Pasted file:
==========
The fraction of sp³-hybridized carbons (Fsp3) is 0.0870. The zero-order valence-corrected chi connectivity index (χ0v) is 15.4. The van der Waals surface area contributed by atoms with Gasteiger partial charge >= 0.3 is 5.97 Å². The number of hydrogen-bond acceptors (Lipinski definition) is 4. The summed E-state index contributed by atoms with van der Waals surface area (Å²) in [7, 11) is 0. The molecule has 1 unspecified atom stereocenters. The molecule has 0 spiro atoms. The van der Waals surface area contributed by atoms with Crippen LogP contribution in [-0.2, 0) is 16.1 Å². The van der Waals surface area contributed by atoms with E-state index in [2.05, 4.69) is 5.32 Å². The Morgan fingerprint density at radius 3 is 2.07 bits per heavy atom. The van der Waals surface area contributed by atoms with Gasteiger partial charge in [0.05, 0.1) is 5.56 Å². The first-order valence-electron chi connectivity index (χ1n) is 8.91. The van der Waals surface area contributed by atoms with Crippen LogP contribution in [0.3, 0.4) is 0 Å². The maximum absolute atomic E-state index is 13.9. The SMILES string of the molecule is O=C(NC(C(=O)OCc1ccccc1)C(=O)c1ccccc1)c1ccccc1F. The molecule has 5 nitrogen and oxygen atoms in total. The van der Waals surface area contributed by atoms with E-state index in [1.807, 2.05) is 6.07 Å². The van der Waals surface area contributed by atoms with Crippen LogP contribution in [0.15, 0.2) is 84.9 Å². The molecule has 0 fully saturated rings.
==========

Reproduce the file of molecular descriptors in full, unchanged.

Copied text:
The fraction of sp³-hybridized carbons (Fsp3) is 0.0870. The zero-order valence-corrected chi connectivity index (χ0v) is 15.4. The van der Waals surface area contributed by atoms with Gasteiger partial charge >= 0.3 is 5.97 Å². The number of hydrogen-bond acceptors (Lipinski definition) is 4. The summed E-state index contributed by atoms with van der Waals surface area (Å²) in [7, 11) is 0. The molecule has 1 unspecified atom stereocenters. The molecule has 0 spiro atoms. The van der Waals surface area contributed by atoms with Crippen LogP contribution in [-0.2, 0) is 16.1 Å². The van der Waals surface area contributed by atoms with E-state index in [2.05, 4.69) is 5.32 Å². The Morgan fingerprint density at radius 3 is 2.07 bits per heavy atom. The van der Waals surface area contributed by atoms with Gasteiger partial charge in [0.05, 0.1) is 5.56 Å². The first-order valence-electron chi connectivity index (χ1n) is 8.91. The van der Waals surface area contributed by atoms with Crippen LogP contribution in [0.3, 0.4) is 0 Å². The maximum absolute atomic E-state index is 13.9. The SMILES string of the molecule is O=C(NC(C(=O)OCc1ccccc1)C(=O)c1ccccc1)c1ccccc1F. The molecule has 5 nitrogen and oxygen atoms in total. The van der Waals surface area contributed by atoms with E-state index in [1.807, 2.05) is 6.07 Å². The van der Waals surface area contributed by atoms with Crippen LogP contribution in [0.15, 0.2) is 84.9 Å². The molecule has 0 fully saturated rings.